An astounding literary accomplishment, ‘Bring Up the Bodies’ is the story of this most terrifying moment of history, by one of our greatest living novelists.


Product details

  • Format: Kindle Edition
  • File Size: 1307 KB
  • Print Length: 436 pages
  • Publisher: Fourth Estate (10 May 2012)
  • Sold by: Amazon Media EU S.à r.l.
  • Language: English
  • ASIN: B006PVYYEG
  • Text-to-Speech: Enabled
  • X-Ray:
  • Word Wise: Enabled
  • Average Customer Review: 4.5 out of 5 stars  See all reviews (1,440 customer reviews)
  • Amazon Bestsellers Rank: #771 Paid in Kindle Store (See Top 100 Paid in Kindle Store)
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More About the Author

Hilary Mantel is the author of thirteen books , including A Place of Greater Safety, Beyond Black, and the memoir Giving up the Ghost. Her two most recent novels, Wolf Hall and its sequel Bring up the Bodies have both been awarded The Man Booker Prize - an unprecedented achievement.

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Customer Reviews

Most Helpful Customer Reviews
378 of 404 people found the following review helpful
5.0 out of 5 stars 'But that was long ago and in another country' 15 May 2012
By Purpleheart TOP 100 REVIEWER VINE VOICE
Format:Hardcover
'His children are falling from the sky,' is the arresting opening sentence of the second novel in Mantel's trilogy, exploring the life of Thomas Cromwell at the court of Henry VIII. Hawks at the king's hunting party in Wiltshire have been named after Cromwell's dead daughters, an odd memorial, but one that immediately reminds us of Cromwell's loss of those dear to him, and the cut-throat world in which he is now a key player. 'When they look down they see nothing but their prey, and the borrowed plumes of the hunters; they see a flittering, flinching universe, a universe filled with their dinner.'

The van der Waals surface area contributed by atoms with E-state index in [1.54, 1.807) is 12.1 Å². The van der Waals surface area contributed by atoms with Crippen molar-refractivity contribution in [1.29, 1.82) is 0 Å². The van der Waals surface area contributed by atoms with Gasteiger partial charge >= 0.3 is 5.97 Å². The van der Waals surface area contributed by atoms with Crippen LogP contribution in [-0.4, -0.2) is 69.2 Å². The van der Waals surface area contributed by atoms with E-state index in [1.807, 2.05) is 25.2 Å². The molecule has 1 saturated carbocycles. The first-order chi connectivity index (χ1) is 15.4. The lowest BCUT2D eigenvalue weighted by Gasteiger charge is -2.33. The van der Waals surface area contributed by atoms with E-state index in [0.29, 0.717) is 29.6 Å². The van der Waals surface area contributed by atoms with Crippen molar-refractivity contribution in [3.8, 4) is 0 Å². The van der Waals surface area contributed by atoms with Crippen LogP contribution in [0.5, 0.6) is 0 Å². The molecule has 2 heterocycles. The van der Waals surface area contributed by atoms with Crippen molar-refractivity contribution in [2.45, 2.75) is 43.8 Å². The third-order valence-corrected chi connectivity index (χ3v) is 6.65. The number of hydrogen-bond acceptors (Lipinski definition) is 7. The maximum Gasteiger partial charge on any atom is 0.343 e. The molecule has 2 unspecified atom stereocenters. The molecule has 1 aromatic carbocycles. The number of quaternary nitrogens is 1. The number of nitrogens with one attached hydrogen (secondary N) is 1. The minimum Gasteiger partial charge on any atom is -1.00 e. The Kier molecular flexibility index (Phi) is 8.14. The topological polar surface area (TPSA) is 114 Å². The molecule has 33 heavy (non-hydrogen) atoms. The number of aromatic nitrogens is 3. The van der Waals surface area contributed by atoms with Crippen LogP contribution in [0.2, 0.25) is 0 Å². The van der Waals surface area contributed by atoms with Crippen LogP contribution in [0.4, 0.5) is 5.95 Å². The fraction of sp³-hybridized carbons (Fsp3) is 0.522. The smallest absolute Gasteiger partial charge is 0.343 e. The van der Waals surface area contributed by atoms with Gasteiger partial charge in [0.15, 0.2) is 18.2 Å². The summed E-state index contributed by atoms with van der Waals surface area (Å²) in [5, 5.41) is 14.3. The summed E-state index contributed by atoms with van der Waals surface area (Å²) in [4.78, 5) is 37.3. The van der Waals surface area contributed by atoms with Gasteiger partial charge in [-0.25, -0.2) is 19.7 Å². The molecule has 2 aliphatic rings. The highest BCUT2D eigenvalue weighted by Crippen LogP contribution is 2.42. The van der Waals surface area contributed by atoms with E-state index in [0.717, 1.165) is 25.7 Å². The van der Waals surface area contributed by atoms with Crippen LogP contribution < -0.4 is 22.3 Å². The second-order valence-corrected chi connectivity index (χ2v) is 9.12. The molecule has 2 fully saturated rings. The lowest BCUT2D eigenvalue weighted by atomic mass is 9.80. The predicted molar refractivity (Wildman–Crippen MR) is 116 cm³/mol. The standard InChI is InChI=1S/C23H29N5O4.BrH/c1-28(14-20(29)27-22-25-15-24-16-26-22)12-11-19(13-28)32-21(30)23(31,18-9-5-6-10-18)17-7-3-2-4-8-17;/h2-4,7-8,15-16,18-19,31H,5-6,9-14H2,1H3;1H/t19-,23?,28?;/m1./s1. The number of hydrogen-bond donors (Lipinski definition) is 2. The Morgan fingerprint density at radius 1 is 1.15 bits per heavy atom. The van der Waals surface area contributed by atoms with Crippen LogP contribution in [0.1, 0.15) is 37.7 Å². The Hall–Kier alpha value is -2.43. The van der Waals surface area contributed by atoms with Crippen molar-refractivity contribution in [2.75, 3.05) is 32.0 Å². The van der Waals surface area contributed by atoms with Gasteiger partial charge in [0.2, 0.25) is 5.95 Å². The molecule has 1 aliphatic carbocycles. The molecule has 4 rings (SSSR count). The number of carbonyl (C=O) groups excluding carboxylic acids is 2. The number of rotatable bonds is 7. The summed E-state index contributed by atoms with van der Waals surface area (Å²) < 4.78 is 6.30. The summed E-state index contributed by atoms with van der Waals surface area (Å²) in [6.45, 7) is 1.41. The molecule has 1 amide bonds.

As has been observed by others, Mantel is writing at the height of her powers and her language is full of delights. She doesn't burden us with her research, which effortlessly provides the structure to her novel - it is her sensory description which allows us to think we know what it is to inhabit the world of Henry Tudor. She conjures up - with even more skill perhaps - the workings of Cromwell's mind and the political machinations required to serve his king and to remove and execute a queen, according to the law of England. Cromwell has read Machiavelli and clearly thinks he could write better if he had the time - but there are always papers, always business to be attended to if the kingdom is to prosper.

Wolf Hall is an extraordinary novel, fully deserving of its prizes and the praise it gathered; Bring Up the Bodies is its near equal. If Wolf Hall was very much about the fall of Wolsey and the rise of Cromwell to high office, Bring Up the Bodies is about Cromwell holding on to power while Anne Boleyn loses it, and the cost of that to both. Mantel is writing a trilogy and this makes sense for the second act.